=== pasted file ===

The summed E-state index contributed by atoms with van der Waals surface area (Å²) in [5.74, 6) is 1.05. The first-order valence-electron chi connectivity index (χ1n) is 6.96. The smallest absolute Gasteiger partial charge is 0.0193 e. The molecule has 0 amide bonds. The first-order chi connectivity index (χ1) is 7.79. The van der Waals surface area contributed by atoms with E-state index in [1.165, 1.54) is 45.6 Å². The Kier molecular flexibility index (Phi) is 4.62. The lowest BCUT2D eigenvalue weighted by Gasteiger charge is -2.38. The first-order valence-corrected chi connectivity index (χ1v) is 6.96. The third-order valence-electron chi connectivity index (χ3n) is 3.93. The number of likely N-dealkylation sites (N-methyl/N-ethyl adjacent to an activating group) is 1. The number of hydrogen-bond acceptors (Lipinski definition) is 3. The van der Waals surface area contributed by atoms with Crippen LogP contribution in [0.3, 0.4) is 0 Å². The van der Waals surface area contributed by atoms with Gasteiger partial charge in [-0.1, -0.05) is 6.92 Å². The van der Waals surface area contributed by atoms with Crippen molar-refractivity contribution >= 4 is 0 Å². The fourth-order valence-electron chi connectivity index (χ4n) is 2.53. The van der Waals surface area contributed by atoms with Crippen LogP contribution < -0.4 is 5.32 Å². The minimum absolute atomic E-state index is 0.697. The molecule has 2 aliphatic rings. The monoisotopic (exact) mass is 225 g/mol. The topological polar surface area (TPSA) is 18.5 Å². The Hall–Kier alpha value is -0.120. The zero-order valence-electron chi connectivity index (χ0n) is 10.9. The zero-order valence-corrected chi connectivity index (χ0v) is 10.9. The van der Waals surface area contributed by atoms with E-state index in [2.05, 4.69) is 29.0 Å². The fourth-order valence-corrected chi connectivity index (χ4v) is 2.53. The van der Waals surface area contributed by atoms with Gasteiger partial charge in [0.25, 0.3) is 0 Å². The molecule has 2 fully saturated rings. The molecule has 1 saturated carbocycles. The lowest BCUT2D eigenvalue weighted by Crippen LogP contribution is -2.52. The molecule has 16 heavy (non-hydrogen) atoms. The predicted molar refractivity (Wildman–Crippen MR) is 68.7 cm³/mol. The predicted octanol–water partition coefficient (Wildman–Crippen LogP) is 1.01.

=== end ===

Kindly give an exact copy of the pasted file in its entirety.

The summed E-state index contributed by atoms with van der Waals surface area (Å²) in [5.74, 6) is 1.05. The first-order valence-electron chi connectivity index (χ1n) is 6.96. The smallest absolute Gasteiger partial charge is 0.0193 e. The molecule has 0 amide bonds. The first-order chi connectivity index (χ1) is 7.79. The van der Waals surface area contributed by atoms with E-state index in [1.165, 1.54) is 45.6 Å². The Kier molecular flexibility index (Phi) is 4.62. The lowest BCUT2D eigenvalue weighted by Gasteiger charge is -2.38. The first-order valence-corrected chi connectivity index (χ1v) is 6.96. The third-order valence-electron chi connectivity index (χ3n) is 3.93. The number of likely N-dealkylation sites (N-methyl/N-ethyl adjacent to an activating group) is 1. The number of hydrogen-bond acceptors (Lipinski definition) is 3. The van der Waals surface area contributed by atoms with Crippen LogP contribution in [0.3, 0.4) is 0 Å². The van der Waals surface area contributed by atoms with Gasteiger partial charge in [-0.1, -0.05) is 6.92 Å². The van der Waals surface area contributed by atoms with Crippen molar-refractivity contribution >= 4 is 0 Å². The fourth-order valence-electron chi connectivity index (χ4n) is 2.53. The van der Waals surface area contributed by atoms with Crippen LogP contribution < -0.4 is 5.32 Å². The minimum absolute atomic E-state index is 0.697. The molecule has 2 aliphatic rings. The monoisotopic (exact) mass is 225 g/mol. The topological polar surface area (TPSA) is 18.5 Å². The Hall–Kier alpha value is -0.120. The zero-order valence-electron chi connectivity index (χ0n) is 10.9. The zero-order valence-corrected chi connectivity index (χ0v) is 10.9. The van der Waals surface area contributed by atoms with E-state index in [2.05, 4.69) is 29.0 Å². The fourth-order valence-corrected chi connectivity index (χ4v) is 2.53. The van der Waals surface area contributed by atoms with Gasteiger partial charge in [0.25, 0.3) is 0 Å². The molecule has 2 fully saturated rings. The molecule has 1 saturated carbocycles. The lowest BCUT2D eigenvalue weighted by Crippen LogP contribution is -2.52. The molecule has 16 heavy (non-hydrogen) atoms. The predicted molar refractivity (Wildman–Crippen MR) is 68.7 cm³/mol. The predicted octanol–water partition coefficient (Wildman–Crippen LogP) is 1.01.